Black Men and Dogs: Don't Believe Vick

He was a Dandy Dinmont, we were told. Long with a short tight gray coat.

A bushy white Fu Manchu on his snout and a white Afro on his head. He went by the name Harry and was a favorite to win the Westminster dog show back in February.

He was co-owned by America's favorite black father figure, Bill Cosby.

In the wake of the disgusting Michael Vick dog fighting case, it was easy to think that black people, black men in particular, don't care much for man's best friend. The 53 pit bulls bred for fighting found on the NFL quarterback's Virginia property are facing euthanasia.

But at least 17 others weren't that lucky. Their remains have already been found. Some were electrocuted or drowned with Vick's help because they didn't fight ferociously enough.

Then sheriff's deputies found three dog carcasses and several malnourished pit bulls on rapper DMX's Arizona property. Ving Rhames had to defend himself, his English bulldog and three bull mastiffs against charges the dogs killed a housekeeper while Rhames was out of town.

And then, Whoopi Goldberg, decided to publicize her arrival on The View by offering a cultural explanation for all of this.

There is none.

There are historical relationships between black men and big vicious dogs. During the Civil Rights struggle black men often found themselves in the jaws of police dogs sicced on them by racist Southern white cops. In colonial Africa, police used German Shepherds to suppress the majority, which is why George Foreman was the villain in Zaire in his fight against Muhammad Ali.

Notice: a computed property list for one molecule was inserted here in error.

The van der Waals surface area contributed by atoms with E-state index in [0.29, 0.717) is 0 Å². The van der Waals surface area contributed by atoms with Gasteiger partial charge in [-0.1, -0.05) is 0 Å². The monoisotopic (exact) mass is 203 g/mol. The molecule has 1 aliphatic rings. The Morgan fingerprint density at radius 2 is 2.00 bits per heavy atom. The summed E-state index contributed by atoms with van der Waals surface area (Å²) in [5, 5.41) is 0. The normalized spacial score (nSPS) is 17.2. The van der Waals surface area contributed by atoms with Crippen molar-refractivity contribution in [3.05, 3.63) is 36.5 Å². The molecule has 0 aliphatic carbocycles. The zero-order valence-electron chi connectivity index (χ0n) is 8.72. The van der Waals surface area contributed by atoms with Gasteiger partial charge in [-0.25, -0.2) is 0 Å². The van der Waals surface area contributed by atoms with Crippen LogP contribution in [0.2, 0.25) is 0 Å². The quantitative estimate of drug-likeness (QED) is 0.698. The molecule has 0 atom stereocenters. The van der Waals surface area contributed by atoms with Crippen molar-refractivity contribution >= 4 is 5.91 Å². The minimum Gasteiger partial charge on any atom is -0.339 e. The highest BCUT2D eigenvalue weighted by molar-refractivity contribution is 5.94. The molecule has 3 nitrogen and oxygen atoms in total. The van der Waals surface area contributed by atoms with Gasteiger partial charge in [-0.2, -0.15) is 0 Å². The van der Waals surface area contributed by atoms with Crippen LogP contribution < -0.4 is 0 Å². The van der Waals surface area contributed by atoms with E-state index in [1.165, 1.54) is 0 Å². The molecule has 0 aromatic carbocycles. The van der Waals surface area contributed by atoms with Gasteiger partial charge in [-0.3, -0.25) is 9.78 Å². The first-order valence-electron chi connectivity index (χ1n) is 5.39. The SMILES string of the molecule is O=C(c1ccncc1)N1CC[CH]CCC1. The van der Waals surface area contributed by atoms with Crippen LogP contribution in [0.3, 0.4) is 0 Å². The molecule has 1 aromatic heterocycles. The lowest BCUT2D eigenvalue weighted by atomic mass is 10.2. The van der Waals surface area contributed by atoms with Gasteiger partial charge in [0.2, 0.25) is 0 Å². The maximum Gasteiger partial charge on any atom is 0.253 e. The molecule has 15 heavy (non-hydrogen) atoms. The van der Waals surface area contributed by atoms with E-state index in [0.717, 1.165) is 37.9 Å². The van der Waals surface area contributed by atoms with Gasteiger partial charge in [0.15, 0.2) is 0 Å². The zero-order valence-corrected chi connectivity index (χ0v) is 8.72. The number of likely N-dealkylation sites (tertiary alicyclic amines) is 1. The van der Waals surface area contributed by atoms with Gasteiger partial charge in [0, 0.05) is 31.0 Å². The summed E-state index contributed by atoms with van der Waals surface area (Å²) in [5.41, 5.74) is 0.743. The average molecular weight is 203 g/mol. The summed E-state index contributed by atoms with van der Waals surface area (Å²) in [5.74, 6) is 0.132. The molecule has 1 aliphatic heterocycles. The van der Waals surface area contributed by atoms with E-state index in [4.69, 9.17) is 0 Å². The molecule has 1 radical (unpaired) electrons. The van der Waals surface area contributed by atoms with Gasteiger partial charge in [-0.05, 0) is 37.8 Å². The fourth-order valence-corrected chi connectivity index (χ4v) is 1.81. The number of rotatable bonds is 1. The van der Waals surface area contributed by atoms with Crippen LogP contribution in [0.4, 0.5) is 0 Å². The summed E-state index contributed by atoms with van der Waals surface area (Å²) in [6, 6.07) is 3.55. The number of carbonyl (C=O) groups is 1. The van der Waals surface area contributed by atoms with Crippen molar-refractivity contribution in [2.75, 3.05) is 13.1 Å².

He'd paraded with his pet German Shepherd.

That certainly hasn't made us somehow predisposed to mistreating our mutts. We shouldn't be the new ugly face of animal cruelty. The two biggest recent busts on the dog fighting front were of white men. One was described as the Al Capone of Dog fighting and lived in suburban N.Y. Earlier this month in Dublin, Ireland, the star of the Gaelic football league was exposed as a director of an illegal dog fighting ring.

He was not black Irish.

And how can we forget the most-heartwarming stories from the tragedy of Katrina? They were of dog owners, mostly the working-class poor in heavily black neighborhoods like the now famous Ninth Ward, who refused to evacuate without their four-legged loved ones - cats too.

Yes, we love our dogs. Most of us aren't like the fellow who called into a sports talk show I was on recently and dismissed Vick's creatures as, "just dogs." Most black folks are like me - I'll do anything for my adopted Nova Scotia Duck Tolling Retriever, Mocha, and think the world of the SPCA and other animal welfare do-gooders.

I'm not necessarily a religious man, but I do believe in much of the wisdom from the good book, like Proverbs 12:10. It says: "A righteous man regardeth the life of his beast: but the tender mercies of the wicked are cruel."

Cruelty to animals is bound by no color;kindness isn't either.

Kevin B. Blackistone is a regular panelist on ESPN's Around the Horn, an XM Satellite Radio host and a frequent sports opinionist on other TV and radio shows. A former sports columnist for The Dallas Morning News, he currently lives in Hyattsville, Md.

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